The surname Maybank was first found in Northumberland. However, some of the family were found at early times in the township of Snape in the North Riding of Yorkshire. Snape Castle was held by many families but "Thorpe Perrow, the seat of Mr. [Mark] Milbank Esq., is a handsome mansion here, surrounded by an extensive park and fine plantations. A chapel which formerly belonged to the castle, has been beautifully fitted up by Mr. Milbank, and divine service is performed in it by the vicar of Well." 
This web page shows only a small excerpt of our Maybank research. Another 81 words (6 lines of text) are included under the topic Early Maybank History in all our PDF Extended History products and printed products wherever possible.
Emigration to New Zealand followed in the footsteps of the European explorers, such as Captain Cook (1769-70): first came sealers, whalers, missionaries, and traders. By 1838, the British New Zealand Company had begun buying land from the Maori tribes, and selling it to settlers, and, after the Treaty of Waitangi in 1840, many British families set out on the arduous six month journey from Britain to Aotearoa to start a new life. Early immigrants include:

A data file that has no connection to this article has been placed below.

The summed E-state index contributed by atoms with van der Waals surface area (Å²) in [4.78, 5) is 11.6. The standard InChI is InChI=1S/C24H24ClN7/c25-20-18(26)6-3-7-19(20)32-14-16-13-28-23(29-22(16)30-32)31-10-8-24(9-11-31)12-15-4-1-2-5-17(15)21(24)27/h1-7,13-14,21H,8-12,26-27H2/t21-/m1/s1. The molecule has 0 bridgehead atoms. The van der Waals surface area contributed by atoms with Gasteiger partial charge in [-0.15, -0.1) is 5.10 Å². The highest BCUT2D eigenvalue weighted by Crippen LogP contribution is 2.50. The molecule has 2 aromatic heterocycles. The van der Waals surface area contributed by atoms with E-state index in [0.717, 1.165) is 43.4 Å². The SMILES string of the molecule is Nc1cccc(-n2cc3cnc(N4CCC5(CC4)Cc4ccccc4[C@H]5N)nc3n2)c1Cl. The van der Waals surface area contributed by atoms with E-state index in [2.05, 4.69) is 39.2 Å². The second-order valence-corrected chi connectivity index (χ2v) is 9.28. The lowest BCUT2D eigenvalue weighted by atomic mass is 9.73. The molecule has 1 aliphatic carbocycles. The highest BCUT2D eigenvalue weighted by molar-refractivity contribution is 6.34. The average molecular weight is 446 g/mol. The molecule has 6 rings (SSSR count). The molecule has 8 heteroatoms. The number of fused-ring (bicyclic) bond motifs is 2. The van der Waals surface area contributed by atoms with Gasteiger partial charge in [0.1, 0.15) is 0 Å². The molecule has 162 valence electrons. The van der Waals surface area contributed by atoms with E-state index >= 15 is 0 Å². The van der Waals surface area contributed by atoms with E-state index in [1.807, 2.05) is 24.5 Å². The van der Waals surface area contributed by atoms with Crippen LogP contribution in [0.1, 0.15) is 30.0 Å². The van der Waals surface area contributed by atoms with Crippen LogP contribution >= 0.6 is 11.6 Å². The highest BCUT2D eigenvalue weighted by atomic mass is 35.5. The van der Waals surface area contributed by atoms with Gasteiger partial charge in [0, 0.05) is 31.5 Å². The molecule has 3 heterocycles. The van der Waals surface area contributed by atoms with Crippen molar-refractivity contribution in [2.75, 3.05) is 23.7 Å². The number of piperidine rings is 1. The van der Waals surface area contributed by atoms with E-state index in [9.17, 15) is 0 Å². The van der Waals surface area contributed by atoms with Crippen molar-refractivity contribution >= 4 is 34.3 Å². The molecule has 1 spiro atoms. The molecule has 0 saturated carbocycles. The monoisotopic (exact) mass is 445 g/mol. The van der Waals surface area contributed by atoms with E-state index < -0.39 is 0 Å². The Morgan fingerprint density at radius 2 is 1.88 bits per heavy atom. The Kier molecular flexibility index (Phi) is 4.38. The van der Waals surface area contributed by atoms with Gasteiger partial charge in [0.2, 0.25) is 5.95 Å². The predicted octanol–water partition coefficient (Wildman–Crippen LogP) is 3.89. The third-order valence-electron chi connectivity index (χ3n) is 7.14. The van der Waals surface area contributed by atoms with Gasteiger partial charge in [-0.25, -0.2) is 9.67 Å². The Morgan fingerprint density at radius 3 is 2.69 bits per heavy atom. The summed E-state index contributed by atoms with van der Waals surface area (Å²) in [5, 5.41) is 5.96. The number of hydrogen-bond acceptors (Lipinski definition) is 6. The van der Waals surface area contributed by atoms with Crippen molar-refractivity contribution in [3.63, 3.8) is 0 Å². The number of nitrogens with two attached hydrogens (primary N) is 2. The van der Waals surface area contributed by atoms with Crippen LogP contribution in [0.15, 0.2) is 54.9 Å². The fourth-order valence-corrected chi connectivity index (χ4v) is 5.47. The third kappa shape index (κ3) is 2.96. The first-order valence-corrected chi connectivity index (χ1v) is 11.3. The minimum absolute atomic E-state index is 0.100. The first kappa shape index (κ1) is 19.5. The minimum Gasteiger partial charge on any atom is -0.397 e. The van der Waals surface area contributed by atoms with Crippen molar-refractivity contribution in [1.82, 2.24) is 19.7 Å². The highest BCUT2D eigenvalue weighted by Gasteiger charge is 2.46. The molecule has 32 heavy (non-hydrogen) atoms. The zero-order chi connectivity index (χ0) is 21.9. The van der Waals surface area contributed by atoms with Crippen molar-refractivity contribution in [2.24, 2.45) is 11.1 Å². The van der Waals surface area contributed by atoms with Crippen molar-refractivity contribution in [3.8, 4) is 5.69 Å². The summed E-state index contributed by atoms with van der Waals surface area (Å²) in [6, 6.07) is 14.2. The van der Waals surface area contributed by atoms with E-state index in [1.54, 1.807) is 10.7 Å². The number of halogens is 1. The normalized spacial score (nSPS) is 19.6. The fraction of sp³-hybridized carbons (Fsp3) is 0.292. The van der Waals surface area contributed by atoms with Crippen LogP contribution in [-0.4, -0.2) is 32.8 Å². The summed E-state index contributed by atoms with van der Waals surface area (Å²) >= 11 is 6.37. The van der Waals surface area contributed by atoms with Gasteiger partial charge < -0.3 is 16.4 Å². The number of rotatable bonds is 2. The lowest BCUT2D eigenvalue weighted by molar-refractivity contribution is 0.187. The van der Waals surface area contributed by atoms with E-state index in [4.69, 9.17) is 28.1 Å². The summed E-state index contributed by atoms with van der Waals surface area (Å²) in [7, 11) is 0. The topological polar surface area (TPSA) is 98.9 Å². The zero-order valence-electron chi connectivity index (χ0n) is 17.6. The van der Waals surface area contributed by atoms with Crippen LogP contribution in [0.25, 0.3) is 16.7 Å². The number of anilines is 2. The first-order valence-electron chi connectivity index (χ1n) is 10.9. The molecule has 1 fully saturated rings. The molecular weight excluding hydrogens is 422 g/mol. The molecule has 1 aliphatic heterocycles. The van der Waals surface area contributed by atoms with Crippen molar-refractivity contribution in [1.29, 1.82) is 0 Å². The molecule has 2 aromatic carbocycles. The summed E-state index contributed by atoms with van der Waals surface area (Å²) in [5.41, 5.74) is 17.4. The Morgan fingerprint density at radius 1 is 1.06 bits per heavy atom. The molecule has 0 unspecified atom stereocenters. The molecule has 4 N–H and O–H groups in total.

Maybank Settlers in New Zealand in the 19th Century
Mr. James Maybank, (b. 1852), aged 22, English settler from Sussex travelling from London aboard the ship "Sussex" arriving in Port Chalmers, Dunedin, Otago, South Island, New Zealand on 17th July 1874 
^ Lewis, Samuel, A Topographical Dictionary of England. Institute of Historical Research, 1848, Print.
^ Filby, P. William, Meyer, Mary K., Passenger and immigration lists index : a guide to published arrival records of about 500,000 passengers who came to the United States and Canada in the seventeenth, eighteenth, and nineteenth centuries. 1982-1985 Cumulated Supplements in Four Volumes Detroit, Mich. : Gale Research Co., 1985, Print (ISBN 0-8103-1795-8)